Bibi’s shocking eleventh hour campaign pronouncements, whipping up a frenzied panic about Arab Israelis exercising their right to vote, rejecting the creation of a Palestinian state while he remains in office and refusing to relinquish any West Bank settlements, not to mention his paranoid claim regarding an international conspiracy plotting against him, confirmed what everyone already knew. Israel’s only chance to end its interminable conflict with the Palestinians, negotiating a two state solution, was dead in the water.
In his recent speech before Congress, Bibi accused Iran of gobbling up Middle East capitals, implying it spearheaded a monolithic Shia movement in the way Cold War hawks believed Russia masterminded a unified communist effort to secure world domination. But demagogic rhetoric aside, he deflected attention away from Israel’s brazen effort to gobble up land in the West Bank and establish settlements that dot its entire length and breadth, housing more than 350,000 citizens.
In his tendentious speech, Bibi suggested anything short of Iran’s capitulation provided grounds for walking away from negotiations over their nuclear program. But any serious negotiation involves hammering out a good enough solution for both sides, not about demanding total victory. While he accuses Iran of harboring extremist intentions, political and diplomatic intransigence represents a cornerstone of Bibi’s leadership and expresses his own radical agenda, especially when it comes to addressing Israel’s immediate existential threat, its relationship with the Palestinians.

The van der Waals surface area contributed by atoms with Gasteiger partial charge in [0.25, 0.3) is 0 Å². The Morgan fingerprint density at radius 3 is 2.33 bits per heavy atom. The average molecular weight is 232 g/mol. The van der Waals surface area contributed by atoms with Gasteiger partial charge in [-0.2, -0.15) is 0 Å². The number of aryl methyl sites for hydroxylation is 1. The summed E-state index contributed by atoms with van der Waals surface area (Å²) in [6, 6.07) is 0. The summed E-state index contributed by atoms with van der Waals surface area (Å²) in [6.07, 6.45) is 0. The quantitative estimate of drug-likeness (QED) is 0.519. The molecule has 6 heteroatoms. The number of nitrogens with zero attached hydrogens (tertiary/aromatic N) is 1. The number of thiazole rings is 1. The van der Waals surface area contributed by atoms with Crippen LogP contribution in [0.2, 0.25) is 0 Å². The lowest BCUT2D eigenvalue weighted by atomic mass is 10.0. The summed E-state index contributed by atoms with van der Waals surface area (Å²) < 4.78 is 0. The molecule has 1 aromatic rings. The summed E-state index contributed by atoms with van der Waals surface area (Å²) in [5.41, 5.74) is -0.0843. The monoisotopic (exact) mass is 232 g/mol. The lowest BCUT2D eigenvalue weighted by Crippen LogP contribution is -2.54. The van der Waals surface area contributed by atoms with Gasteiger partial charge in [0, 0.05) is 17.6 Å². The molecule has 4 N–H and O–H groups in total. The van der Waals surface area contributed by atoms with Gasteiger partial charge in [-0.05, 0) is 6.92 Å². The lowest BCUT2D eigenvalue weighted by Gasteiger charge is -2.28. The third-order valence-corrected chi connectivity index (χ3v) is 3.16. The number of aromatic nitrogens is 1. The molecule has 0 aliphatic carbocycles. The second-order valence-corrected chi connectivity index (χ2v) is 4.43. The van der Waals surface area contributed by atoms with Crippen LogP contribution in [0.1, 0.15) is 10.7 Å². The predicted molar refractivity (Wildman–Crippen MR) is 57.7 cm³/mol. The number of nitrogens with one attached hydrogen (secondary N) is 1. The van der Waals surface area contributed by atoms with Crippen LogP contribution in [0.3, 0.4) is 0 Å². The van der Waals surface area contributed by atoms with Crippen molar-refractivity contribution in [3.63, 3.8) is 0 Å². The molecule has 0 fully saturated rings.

Bibi suggests he is ready to talk peace but has no suitable partner, which means no one is willing to accede to his demands. But Israel’s policy should involve cultivating and empowering political moderates and marginalizing extremists. Asserting there are no reasonable Palestinian leaders to work with undermines the political leverage of those who could engage Israel in meaningful dialogue and empowers extremists.
Moreover, Bibi’s adamant refusal to identify a suitable negotiating partner perpetuates a dreary status quo, consigning both sides to a vulnerable truce fractured by periodic armed conflict. He fashions himself as a defiant and courageous guarantor of peace and a champion of Israel’s national interest. But the opposite is true. Bibi’s intransigence guarantees future conflict and war.
Unfortunately, as significant numbers of voters allow Likud to remain in power, swayed by Bibi’s manipulative rhetoric, Israel will continue to require a protective wall around it and an Iron Dome above it to maintain an illusion of security. This illusion will be rudely and tragically broken, however, when Israel’s Palestinian neighbors become desperate enough again to resist its occupation and engage in renewed fighting. This is the bitter fruit of Bibi’s cynical politics of fear: it poses a grave threat to Israeli society by creating the very situation he promises to avoid.
Neal Aponte, Ph.D.
Editor of Delano